The first people to fail the test for selfless living were Adam and Eve. They were created in a perfect world and had intimate fellowship with almighty God. Despite this, they doubted the Lord's good plan for them.
Noting God's command to not eat the forbidden fruit, Satan told Eve, "You will not surely die. For God knows that when you eat of it your eyes will be opened, and you will be like God, knowing good and evil" (Genesis 3:4-5).
Eve listened to Satan's accusations about God. She wondered. She questioned. Was there indeed something better? Was God holding out on her? Were the words of a serpent more trustworthy than the words of her Creator who had brought her only good?
Eve was at a crossroads in life. She chose her own way. Genesis 3:6 says, "... she took of its fruit and ate, and she also gave some to her husband who was with her, and he ate."
Life was changed forever. Sin had entered the world.
Crouching at the door
"Sin is crouching at the door," God warned Cain in Genesis 4:7. "Its desire is for you, but you must rule over it."
And thousands of years later, sin is still crouching at the doors of our hearts and homes. I don't know about you, but it's time for me to:
- Remind myself, before my feet even touch the floor every morning, that I am in a spiritual battle for my marriage and home. I want to begin asking myself, Who will be at the center of my marriage today--Christ or me? (James 3:15-17)
- Remember to intentionally follow the words of Philippians 2:3: "Do nothing from selfishness or empty conceit, but with humility of mind regard one another as more important than yourselves" (NASB). One way I can put my husband's desires ahead of my own, for example, is by watching an entire football game with him instead of reading or surfing the Internet.
- Recall that I am a sinner, saved by grace (Ephesians 2:8), and so is my spouse. I should always offer my spouse the same unconditional forgiveness that I want him to give to me.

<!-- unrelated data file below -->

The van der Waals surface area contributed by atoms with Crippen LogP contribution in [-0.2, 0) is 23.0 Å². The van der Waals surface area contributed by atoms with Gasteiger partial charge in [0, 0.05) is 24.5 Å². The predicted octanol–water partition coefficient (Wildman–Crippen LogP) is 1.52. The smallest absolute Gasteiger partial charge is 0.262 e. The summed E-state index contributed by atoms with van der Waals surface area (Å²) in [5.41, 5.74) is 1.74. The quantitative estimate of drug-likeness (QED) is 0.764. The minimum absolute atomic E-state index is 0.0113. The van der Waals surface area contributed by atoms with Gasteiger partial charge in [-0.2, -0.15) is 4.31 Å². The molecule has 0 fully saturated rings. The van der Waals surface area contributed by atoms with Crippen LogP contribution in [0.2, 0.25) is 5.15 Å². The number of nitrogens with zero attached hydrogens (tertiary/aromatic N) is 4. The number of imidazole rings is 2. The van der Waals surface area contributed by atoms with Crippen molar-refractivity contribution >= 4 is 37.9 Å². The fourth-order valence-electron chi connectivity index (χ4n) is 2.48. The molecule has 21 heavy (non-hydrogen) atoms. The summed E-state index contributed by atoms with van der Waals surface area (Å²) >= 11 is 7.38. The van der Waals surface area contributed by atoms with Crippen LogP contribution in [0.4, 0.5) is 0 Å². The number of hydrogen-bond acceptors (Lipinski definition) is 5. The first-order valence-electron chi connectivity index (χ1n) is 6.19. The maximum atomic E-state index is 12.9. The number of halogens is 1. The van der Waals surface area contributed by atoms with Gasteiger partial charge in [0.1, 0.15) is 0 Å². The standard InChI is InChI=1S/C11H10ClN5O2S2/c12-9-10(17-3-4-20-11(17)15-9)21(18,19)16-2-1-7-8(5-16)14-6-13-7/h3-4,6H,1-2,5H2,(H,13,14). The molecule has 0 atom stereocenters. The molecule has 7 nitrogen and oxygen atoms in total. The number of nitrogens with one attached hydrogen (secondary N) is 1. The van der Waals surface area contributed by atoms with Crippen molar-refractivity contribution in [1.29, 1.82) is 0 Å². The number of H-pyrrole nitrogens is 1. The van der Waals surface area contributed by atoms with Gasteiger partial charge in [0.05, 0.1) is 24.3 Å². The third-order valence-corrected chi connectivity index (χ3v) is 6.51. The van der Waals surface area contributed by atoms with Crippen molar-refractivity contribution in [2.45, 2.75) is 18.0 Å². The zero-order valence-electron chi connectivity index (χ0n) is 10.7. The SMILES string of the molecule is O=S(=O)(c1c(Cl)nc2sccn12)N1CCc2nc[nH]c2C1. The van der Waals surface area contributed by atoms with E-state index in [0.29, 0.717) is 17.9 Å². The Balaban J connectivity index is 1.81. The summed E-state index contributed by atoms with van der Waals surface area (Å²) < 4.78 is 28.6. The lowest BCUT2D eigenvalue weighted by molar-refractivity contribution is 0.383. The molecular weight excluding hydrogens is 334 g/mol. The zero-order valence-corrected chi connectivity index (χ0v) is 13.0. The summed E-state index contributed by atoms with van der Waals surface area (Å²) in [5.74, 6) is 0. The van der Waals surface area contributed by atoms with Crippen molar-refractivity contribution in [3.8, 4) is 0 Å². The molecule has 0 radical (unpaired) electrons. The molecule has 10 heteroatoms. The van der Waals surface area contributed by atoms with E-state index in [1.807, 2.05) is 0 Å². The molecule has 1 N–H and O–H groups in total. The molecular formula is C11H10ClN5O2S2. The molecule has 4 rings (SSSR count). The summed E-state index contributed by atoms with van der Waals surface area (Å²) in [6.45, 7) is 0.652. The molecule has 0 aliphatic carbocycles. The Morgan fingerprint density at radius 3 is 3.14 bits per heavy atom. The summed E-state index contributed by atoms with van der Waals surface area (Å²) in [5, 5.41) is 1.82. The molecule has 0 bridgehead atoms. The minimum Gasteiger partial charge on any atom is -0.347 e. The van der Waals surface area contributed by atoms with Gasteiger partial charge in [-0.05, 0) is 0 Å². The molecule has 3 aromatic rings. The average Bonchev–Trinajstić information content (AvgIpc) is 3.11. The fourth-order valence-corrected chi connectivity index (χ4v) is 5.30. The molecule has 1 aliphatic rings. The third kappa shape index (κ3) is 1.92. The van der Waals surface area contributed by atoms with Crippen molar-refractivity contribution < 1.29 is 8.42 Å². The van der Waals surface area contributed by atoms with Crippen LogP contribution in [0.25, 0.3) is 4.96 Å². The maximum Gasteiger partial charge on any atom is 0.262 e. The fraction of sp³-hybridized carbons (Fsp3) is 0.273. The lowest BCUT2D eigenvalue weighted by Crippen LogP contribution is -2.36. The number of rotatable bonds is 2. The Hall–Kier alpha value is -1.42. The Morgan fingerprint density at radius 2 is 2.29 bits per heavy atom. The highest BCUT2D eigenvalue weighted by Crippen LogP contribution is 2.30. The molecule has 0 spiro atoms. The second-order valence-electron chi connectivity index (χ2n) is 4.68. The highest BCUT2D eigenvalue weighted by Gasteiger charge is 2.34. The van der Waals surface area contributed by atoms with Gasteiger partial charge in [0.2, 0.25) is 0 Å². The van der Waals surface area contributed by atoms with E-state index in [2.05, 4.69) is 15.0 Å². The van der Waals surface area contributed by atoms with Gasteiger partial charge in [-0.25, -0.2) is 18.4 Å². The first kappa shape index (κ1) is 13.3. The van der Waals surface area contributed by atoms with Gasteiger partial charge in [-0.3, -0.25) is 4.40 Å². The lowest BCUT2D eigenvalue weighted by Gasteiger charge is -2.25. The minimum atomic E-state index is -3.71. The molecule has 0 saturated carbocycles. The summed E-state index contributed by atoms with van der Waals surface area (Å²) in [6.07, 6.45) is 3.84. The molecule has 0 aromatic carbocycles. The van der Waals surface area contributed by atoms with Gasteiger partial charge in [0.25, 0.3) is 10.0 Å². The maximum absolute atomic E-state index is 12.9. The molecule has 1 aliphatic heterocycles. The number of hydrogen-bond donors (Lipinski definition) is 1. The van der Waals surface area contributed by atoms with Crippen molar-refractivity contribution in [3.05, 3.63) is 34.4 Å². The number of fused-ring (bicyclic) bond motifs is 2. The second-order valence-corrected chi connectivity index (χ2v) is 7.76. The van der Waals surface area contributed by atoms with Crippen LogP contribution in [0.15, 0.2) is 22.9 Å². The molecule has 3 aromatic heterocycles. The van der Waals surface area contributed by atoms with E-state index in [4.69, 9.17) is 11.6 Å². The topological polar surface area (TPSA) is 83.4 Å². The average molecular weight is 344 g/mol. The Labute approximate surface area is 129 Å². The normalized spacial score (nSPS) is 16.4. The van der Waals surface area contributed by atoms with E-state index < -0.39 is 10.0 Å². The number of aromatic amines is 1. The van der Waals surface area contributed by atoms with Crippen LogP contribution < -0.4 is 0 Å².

- Rely on the Lord, and not my own understanding (Proverbs 3:5, Ephesians 5:22). There are times in my marriage when I just have to trust my husband's God-given leadership, instead of my heartfelt desires.
- Review my day based on the words of 1 Corinthians 13:4-8a: "Love is patient and kind; love does not envy or boast; it is not arrogant or rude. It does not insist on its own way; it is not irritable or resentful; it does not rejoice at wrongdoing, but rejoices with the truth. Love bears all things, believes all things, hopes all things, endures all things. Love never ends."
Questions that must be answered
My husband, Jim, and I recently noticed a license plate that said: I AM NO 1.
"Wonder what that means?" Jim said. "Does he think he is Number One, or that he is "no one"?
"Number One or no one?" Now that's a question worth pondering!
Through my actions and responses, am I saying to my husband, "I am Number One"? Or, am I following Christ's example and humbling myself? Am I putting my husband's needs above my own--as though I am "no one"?
If I want to "do marriage" God's way instead of my way, then these are questions that require answers ... every day ... every hour ... every moment.